Anyone who has had even a passing experience with the “Art World” or seen a documentary such as Who the #$&% Is Jackson Pollock? would know that it is ripe for satire. In that aforementioned documentary, for instance, maddeningly flimsy arguments are made against a work’s authenticity which prevent it from being taken seriously by the “Art World Establishment” despite forensic evidence to the contrary. It illustrates all too well how arbitrary definitions of art and literature can be. This is not necessarily news, but the material is nearly endless for anyone taking on this subject and its peculiar yet all-too-human vanities.
Though set in the Art World, the novel boring boring boring boring boring boring boring is not the book to do this. Author Zach Plague (aka Zach Dodson) is one of the co-founders of featherproof press that offers these inventivefree mini-books for download from its web site. Indeed, design is of major concern to Plague. In the novel he provides a different typeface for each character’s name. (He uses different fonts and typefaces throughout his book, and even sets text vertical to the page in some cases.) He provides an appendix that contains the backgrounds of various characters and the town in which the novel is set. He provides an index of topics, places, and characters. He even provides an alternate format for reading the novel; you can buy it as a poster set.
Clearly, a lot of time and effort went into the the very clever design and setup of the novel. But, as the saying goes, “content is king”.
For a work of fiction to function, common convention includes creating some engaging characters who are on some sort of journey (inward or outward) and/or an engaging plot. Since Plague has only provided hints of these conventions, boring boring boring boring boring boring boring remains a collection of incidents that never builds any momentum, and with numerous characters who are largely indistinguishable and interchangeable.
The central struggle of the book concerns the possession of the Gray Book, a notebook of sorts that Ollister gave to his now ex-girlfriend Adelaide. Both are 19-year-old art students at Uni-Arts. The Platypus, who is the Town’s Tastemaker and Powerbroker in the Art Scene, wants the Gray Book. Why? We’re never given a direct reason, but we do know that, in the past, Ollister has made fools of the Platypus-led Art Establishment.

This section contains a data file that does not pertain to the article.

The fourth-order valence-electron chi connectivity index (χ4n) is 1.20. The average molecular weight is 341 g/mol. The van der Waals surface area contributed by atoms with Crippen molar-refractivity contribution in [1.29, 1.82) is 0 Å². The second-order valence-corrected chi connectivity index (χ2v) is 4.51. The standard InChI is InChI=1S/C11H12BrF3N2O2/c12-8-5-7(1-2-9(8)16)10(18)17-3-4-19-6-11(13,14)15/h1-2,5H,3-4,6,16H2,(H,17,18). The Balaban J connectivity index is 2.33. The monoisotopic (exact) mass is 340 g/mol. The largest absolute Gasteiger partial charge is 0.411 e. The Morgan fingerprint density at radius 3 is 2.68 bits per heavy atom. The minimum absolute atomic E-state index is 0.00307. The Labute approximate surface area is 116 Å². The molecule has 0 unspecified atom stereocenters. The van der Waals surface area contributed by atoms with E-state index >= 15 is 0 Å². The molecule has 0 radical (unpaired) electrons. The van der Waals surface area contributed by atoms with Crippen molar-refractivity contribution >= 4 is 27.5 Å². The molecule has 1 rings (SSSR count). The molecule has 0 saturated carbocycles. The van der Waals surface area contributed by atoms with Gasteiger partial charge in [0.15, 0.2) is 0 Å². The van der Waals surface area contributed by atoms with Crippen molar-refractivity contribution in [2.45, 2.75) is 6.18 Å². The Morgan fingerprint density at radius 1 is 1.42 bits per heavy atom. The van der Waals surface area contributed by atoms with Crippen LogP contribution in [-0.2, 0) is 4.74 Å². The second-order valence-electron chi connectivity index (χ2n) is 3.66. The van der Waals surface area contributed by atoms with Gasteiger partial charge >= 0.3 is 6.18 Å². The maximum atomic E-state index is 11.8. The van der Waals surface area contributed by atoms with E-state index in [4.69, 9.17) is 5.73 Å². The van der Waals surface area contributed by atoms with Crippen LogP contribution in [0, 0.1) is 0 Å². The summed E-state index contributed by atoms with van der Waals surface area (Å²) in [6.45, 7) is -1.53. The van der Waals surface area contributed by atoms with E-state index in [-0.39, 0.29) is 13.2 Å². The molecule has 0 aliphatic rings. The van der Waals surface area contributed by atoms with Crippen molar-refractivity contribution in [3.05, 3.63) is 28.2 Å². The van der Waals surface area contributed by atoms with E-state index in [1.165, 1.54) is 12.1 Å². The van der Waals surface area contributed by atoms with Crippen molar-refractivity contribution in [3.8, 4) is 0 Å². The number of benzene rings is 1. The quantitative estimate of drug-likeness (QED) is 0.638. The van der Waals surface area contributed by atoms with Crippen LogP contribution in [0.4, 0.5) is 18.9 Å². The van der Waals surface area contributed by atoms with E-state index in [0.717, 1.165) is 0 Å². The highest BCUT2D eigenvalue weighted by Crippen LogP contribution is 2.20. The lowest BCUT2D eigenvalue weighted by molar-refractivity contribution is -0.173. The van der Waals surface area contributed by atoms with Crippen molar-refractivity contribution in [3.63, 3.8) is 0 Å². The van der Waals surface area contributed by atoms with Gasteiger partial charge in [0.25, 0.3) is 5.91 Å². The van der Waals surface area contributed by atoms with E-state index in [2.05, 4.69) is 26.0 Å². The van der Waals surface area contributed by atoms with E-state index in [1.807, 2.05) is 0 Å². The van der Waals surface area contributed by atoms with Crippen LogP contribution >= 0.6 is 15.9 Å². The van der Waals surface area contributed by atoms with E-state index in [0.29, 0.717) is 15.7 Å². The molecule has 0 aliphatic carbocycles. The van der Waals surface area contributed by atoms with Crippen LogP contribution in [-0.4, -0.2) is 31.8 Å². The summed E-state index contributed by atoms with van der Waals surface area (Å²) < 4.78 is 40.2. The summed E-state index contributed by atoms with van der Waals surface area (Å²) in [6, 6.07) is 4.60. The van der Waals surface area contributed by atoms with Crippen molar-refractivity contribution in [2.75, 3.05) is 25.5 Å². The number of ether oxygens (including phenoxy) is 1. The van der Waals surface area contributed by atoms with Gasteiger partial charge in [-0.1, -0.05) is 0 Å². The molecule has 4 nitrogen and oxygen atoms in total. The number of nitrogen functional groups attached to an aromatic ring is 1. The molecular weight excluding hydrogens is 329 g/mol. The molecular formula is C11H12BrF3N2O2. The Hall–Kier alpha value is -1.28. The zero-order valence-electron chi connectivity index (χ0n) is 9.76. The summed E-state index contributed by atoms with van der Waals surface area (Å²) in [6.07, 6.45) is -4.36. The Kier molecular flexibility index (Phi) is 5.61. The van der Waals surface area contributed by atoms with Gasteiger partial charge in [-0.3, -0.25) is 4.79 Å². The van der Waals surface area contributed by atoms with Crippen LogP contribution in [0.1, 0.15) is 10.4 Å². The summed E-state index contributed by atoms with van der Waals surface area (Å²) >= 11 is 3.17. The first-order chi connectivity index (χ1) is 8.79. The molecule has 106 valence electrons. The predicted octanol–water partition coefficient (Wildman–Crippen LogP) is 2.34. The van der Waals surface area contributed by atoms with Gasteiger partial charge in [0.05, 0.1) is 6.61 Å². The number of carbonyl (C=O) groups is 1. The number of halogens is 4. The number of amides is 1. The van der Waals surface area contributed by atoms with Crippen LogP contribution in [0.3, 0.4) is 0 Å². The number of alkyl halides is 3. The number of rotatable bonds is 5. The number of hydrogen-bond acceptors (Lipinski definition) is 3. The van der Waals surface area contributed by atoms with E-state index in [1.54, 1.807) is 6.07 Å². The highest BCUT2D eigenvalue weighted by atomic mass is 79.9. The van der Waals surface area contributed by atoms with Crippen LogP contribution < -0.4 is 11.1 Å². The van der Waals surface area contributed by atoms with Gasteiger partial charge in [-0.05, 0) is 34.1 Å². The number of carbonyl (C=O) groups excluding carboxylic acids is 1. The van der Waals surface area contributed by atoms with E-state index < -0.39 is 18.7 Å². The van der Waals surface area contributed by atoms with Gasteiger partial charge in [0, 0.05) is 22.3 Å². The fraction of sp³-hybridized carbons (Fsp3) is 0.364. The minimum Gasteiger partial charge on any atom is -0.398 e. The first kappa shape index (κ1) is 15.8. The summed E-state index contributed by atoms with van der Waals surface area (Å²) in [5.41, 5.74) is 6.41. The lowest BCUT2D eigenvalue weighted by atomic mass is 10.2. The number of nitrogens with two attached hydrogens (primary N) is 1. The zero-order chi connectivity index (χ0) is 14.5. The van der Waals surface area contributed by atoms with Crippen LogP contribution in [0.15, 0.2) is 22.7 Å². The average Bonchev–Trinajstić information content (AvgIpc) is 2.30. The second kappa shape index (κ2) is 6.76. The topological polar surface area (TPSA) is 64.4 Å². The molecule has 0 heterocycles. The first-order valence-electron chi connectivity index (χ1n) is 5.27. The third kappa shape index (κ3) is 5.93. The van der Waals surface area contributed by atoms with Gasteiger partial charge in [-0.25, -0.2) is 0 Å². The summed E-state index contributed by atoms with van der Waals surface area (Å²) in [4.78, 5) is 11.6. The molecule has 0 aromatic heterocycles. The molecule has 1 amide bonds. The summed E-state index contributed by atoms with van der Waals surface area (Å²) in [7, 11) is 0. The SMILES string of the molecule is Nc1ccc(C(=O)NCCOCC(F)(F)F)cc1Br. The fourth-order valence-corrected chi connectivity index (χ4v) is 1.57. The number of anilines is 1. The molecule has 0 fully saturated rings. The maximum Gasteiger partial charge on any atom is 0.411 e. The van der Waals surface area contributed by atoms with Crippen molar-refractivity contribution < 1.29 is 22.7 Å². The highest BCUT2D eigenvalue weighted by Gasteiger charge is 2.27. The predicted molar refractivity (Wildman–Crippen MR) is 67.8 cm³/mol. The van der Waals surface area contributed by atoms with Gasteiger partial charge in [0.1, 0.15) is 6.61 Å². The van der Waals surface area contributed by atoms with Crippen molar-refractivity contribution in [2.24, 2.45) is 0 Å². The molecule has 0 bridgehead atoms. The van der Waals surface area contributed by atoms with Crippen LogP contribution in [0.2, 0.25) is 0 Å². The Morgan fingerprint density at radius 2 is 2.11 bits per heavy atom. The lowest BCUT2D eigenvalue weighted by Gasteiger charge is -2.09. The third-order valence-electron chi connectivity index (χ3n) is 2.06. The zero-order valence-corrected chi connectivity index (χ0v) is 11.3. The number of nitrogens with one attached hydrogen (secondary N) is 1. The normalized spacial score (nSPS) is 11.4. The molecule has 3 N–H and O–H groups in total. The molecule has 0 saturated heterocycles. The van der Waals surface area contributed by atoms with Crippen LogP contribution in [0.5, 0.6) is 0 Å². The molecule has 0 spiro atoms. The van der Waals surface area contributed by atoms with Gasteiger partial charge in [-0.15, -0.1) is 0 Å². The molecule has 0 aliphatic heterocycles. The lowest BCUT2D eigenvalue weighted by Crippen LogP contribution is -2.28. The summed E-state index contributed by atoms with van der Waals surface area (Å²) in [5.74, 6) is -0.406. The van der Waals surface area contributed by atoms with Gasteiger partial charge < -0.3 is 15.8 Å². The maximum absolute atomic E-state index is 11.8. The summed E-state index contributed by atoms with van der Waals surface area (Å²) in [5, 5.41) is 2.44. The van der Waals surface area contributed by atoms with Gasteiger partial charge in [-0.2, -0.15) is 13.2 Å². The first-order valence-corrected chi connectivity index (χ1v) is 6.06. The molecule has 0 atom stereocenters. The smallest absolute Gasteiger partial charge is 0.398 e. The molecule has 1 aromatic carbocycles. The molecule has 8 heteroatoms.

The contents of the Gray Book remain a mystery, which is okay, except there are no clues as to its contents or importance. So it’s hard to get too wrapped up in the occasionally humorous doings of the various holders of the book as it changes hands. Ollister and the Platypus scheme to get the book out of Adelaide’s hands, culminating in Ollister gathering a group of “Art Terrorists” who plot to disrupt the Platypus’s annual big party known as the White Ball.
There are moments that are funny and biting as when Ollister rattles off a list of criteria for what should no longer be allowed as art.
“No more pictures of your friends.”
“No more piss on anything.”
“No more oversized art. Big canvases only make bad art bigger.”
Then there is the scene where Vance rants to the audience at the Uni-Arts Lecture Day:
What’s your plan? To make something that is unique aesthetically, something very personal and anti-social, revolutionary, with the goal of having it institutionalized, subject to a waddling mass of tourists on the walls of a mausoleum, excuse me, museum? Or worse, in a gallery, sold like candy at the movie theatre, undersized portions in oversized boxes…”
Following this anarchic energy would have made for an exciting read and might even have led to something insightful regarding the very paradox Vance rants about. Instead, we are left with a handful of tantalizing bits of what could have been a much better book.
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